In preferred embodiments, memory or storage devices in a receiving device for receiving and storing transaction numbers and bad encoder numbers are EEPROMs. Such devices provide non-volatile memory suitable for data storage. However, any device suitable for storing data and for responding to interrogation about its stored data can provide such nonvolatile memory.
The invention can better be understood by reference to the drawings in which:
FIG. 1 shows, in block function diagram form, a preferred embodiment of a secure, stored-value transfer system;
FIG. 2 shows a flow chart of an embodiment of a process for encoding a transfer vehicle; and
FIG. 3 shows a flow chart of an embodiment of a process for delivering a transfer vehicle to a receiving device, for reading, decoding and decrypting data from the transfer vehicle, and for transferring discrete monetary values into memory associated with the receiving device under appropriate circumstances.
In FIG. 1, encoder/encrypter 10 is located at a suitable point of payment for a transfer vehicle to provide secure, stored-value transfer of a monetary value to a designated receiving device. Keyboard 13 inputs pertinent data to PC or POS 11 via path 19. Receiving device 12 inputs its unique identifier number for encoding a transfer vehicle therewith via path 18 to terminal 11. Terminal 11 passes this data on path 16 to encoder/encrypter 10.
Encoder/encrypter 10 includes encrypter 32 and decrypter 33. Encrypter 32 combines and encrypts, at a minimum, a unique identifier number for each receiving device, a monetary value to be transferred to that device, and a unique transaction number associated with that transaction. Encoder/encrypter 10 also includes a generator 34 for unique transaction numbers, and memory 35 for the encoder identifier. The encoder combines a unique identifier for a particular receiving device, a monetary value and an associated unique transaction number, then encrypts and encodes this encrypted data on transfer vehicle 14, a magnetic-stripe bearing card, via path 15. Encoder/encrypter 10 also includes reader/decoder 31 and decrypter 33, which read, decode, decrypt and verify that the data encoded on transfer vehicle 14 is correct, via path 15. Transfer vehicle 14 is conveyed to receiving device 12, such as a wireless telephone at a business or private residence, for transfer of the encoded monetary sum or value on vehicle 14 to device 12.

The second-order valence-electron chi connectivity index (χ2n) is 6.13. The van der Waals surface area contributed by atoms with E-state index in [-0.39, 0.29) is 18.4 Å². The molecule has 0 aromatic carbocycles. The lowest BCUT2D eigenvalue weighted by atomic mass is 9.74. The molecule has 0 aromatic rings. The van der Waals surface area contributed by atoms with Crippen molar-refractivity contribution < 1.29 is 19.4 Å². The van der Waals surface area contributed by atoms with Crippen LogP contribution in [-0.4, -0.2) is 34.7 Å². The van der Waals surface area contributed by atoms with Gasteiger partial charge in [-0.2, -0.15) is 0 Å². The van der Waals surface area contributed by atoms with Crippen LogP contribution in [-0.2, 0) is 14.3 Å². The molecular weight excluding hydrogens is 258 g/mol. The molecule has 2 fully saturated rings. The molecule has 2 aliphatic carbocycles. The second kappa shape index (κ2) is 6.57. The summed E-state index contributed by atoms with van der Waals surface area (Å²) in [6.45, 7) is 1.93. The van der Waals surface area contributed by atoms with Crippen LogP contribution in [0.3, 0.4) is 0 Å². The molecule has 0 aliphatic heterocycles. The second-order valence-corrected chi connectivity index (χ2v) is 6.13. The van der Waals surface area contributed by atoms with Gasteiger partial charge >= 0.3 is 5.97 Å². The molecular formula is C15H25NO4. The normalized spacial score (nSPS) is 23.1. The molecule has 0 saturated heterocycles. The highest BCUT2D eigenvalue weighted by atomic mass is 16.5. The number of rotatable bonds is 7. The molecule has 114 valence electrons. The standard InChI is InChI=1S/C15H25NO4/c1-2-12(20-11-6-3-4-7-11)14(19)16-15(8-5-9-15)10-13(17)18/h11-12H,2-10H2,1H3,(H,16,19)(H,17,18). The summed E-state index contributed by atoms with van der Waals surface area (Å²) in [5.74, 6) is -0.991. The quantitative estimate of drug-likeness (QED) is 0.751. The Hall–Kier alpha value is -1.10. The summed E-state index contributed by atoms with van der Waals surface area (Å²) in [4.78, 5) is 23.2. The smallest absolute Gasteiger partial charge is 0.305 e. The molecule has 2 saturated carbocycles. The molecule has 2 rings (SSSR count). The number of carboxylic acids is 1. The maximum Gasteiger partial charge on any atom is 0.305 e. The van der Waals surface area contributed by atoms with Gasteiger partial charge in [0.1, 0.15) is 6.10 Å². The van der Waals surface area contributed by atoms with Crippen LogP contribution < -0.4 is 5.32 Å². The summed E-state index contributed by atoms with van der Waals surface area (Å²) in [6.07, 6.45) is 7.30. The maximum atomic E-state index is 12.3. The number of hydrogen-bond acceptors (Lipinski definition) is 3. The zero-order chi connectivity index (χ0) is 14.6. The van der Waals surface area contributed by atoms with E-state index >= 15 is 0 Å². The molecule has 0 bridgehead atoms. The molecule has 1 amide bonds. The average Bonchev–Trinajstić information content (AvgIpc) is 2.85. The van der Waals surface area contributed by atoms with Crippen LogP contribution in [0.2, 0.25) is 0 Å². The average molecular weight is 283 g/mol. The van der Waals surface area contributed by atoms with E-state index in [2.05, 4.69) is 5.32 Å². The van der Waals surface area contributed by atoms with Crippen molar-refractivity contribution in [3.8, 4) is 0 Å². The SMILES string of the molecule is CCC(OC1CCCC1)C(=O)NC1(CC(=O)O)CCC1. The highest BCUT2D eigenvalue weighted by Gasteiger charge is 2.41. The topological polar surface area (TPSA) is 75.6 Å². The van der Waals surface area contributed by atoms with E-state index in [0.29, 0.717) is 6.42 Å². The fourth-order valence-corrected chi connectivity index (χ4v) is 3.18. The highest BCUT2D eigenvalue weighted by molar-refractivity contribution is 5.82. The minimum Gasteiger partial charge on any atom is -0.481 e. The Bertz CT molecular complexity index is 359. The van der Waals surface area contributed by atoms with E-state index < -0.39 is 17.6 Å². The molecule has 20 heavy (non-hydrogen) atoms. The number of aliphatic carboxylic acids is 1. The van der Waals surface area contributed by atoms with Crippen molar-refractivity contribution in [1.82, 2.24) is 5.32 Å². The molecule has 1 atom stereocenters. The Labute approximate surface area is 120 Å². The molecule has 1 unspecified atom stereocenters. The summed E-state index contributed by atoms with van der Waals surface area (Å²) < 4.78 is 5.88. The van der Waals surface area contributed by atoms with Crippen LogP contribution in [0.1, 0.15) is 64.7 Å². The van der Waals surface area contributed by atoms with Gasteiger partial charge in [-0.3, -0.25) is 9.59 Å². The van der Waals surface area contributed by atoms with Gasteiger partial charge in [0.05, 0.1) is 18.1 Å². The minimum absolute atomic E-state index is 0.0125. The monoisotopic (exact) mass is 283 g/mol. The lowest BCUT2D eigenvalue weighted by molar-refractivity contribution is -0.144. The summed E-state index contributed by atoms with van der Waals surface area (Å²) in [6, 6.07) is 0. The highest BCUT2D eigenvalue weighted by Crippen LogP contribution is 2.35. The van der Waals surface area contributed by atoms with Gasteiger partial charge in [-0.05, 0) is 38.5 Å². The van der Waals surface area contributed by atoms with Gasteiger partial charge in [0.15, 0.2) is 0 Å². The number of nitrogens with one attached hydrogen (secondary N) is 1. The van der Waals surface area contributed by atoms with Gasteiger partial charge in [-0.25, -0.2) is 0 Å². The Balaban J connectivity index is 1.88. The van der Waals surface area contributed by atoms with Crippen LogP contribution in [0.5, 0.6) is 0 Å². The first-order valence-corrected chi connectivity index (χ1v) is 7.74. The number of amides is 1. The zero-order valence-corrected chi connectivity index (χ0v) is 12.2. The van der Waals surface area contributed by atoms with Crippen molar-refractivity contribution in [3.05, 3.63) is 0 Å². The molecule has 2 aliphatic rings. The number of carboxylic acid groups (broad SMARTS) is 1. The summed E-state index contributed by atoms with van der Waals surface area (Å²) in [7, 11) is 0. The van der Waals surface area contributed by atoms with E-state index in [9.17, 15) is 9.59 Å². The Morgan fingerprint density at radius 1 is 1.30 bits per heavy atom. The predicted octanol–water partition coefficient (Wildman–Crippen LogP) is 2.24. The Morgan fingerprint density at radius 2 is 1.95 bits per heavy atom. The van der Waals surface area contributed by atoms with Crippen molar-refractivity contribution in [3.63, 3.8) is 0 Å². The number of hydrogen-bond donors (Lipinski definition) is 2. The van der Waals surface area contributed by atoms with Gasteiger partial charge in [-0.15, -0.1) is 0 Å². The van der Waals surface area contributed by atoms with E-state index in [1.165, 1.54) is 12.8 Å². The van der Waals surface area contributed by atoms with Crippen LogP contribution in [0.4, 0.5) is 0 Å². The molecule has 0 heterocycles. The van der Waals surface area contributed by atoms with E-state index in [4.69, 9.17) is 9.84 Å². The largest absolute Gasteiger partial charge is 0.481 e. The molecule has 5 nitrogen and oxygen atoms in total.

Receiving device 12 includes reader 22, decoder 29, decrypter 30, and processor 21. Reader 22 reads, decoder 29 decodes, and decrypter 30 decrypts the data encoded on transfer vehicle 14. Decrypted data passes on path 31 to processor 21 where the unique identifier number of the receiving device, the unique serial number of the encoder, and the unique transaction number, are compared to data stored in memories associated with processor 21.
If the unique receiving device number in the decrypted data matches the correct receiving device number in memory 28 of processor 21, and if the transaction number in the decrypted data is not stored in transaction number memory 26, and if the encoder serial number is not stored in bad list memory 25, then the decrypted monetary value will be added to the balance stored in value memory 27, and the associated transaction number will be stored in transaction number memory 26. A list of unacceptable or bad list encoders is input to bad encoder memory 25 on path 24.
FIG. 2 shows a flow chart for encoding encrypted data onto a suitable transfer vehicle. This data includes, at a minimum, a unique identifier for a receiving device, a monetary value to be transferred to the receiving device, and a unique transaction identifier associated with the transaction. At blocks 101 and 102, a personal computer (PC) or POS terminal controlling a transfer vehicle encoder issuer is instructed, in response to a prompt, and with suitable I/O units, that a new transfer vehicle for a new receiving device is being sold, or that an old transfer vehicle for an old, i.e. existing receiving device is being re-encoded. If the answer is YES, i.e. new, then a new receiving device is connected to the PC at block 103. After connection, the serial number of this receiving device is read at block 104. At block 105, a bad encoder list, if any, is downloaded into the receiving device. Such a list contains the serial numbers or other identifiers of lost, stolen or otherwise unaccounted-for encoding devices. At block 106, the receiving device serial number is sent to the encoder at block 111.
If the response is NO, i.e. old, a prompt at block 108 calls for an existing transfer vehicle to be swiped through the encoder. The encoder reads the card data at block 109 and, at block 110, decrypts and extracts the receiving device serial number from the data and sends it to block 111.